Guest post: Feminist mom in a house full of boys

While I’m on vacation until Aug. 9 (and quite possibly for the day or two after I get back), I’m featuring several guest bloggers. This guest post is from Summer of Wired For Noise.

Hello everyone. My name is Summer and I’m a Crunchy Domestic Goddess addict.

There, now that we have that out of the way. I am super thrilled to be one of the cool kids chosen to do a guest post why Amy is away enjoying her vacation. Yes, all of her readers are cool kids too. And I’m not just saying that because I’m a reader. No really, I mean it.

When Amy emailed me to let me know about writing here she suggested I could write about what it’s like to be a feminist mom raising sons. Uhhhh, I don’t know that I could condense that into a single post. I might need to write a book to cover all the ups and downs that come along with that. It’s certainly an odd place to be. On the one hand I’m a stay at home mom by choice, living fairly crunchy with my cloth diapers and breastfeeding a toddler, happily building houses with blocks on the floor. On the other hand I’m a pretty vocal feminist, almost a little too staunch in some of my beliefs if you were to ask some people. It’s hard to juggle adoring my sons for everything they are and knowing that they have a mountain of male privilege holding them up.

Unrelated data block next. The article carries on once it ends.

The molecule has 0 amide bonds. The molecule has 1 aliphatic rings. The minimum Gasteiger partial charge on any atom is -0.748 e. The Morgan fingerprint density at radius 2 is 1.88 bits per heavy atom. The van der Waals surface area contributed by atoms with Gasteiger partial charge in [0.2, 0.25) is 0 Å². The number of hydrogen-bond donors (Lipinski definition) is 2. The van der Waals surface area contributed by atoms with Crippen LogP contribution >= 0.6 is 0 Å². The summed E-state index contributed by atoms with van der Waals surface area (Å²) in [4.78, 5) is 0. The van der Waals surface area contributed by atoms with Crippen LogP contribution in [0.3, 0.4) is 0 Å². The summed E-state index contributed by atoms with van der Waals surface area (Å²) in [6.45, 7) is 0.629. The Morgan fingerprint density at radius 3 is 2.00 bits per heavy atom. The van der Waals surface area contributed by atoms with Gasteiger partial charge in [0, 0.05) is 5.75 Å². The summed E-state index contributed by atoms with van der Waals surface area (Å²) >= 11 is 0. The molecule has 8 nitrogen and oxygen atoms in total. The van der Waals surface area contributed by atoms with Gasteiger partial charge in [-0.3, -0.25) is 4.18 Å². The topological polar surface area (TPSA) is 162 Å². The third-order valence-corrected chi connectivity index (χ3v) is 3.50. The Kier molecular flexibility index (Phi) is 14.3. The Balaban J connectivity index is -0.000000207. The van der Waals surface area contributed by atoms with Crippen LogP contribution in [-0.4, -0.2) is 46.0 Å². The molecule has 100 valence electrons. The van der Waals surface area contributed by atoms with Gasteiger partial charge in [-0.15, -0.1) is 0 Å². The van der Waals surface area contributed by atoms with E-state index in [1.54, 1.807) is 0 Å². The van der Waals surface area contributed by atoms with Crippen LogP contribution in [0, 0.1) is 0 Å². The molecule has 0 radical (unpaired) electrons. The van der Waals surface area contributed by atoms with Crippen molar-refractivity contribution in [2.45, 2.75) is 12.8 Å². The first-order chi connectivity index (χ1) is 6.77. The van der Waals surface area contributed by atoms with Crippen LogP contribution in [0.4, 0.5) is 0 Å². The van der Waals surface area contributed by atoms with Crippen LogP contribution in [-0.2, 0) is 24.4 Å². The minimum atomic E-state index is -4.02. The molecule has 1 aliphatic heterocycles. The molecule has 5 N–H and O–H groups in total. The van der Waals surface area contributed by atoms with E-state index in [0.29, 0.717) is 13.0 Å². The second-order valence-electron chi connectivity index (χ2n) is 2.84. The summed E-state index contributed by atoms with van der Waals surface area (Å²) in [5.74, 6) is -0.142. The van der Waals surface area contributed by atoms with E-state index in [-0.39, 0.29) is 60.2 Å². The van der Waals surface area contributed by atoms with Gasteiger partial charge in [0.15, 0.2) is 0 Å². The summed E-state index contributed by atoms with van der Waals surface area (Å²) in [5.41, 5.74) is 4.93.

There are pluses and minuses that I face every day. Some of the more hardened feminists occasionally make comments questioning my support based on my lifestyle. And to be completely honest there are plenty of moments when I’m questioning myself. How can I speak up about people want to reduce or take back women’s rights while I’m in the kitchen cooking and cleaning and my partner is the breadwinner of our house? Self-doubt is a reoccurring issue.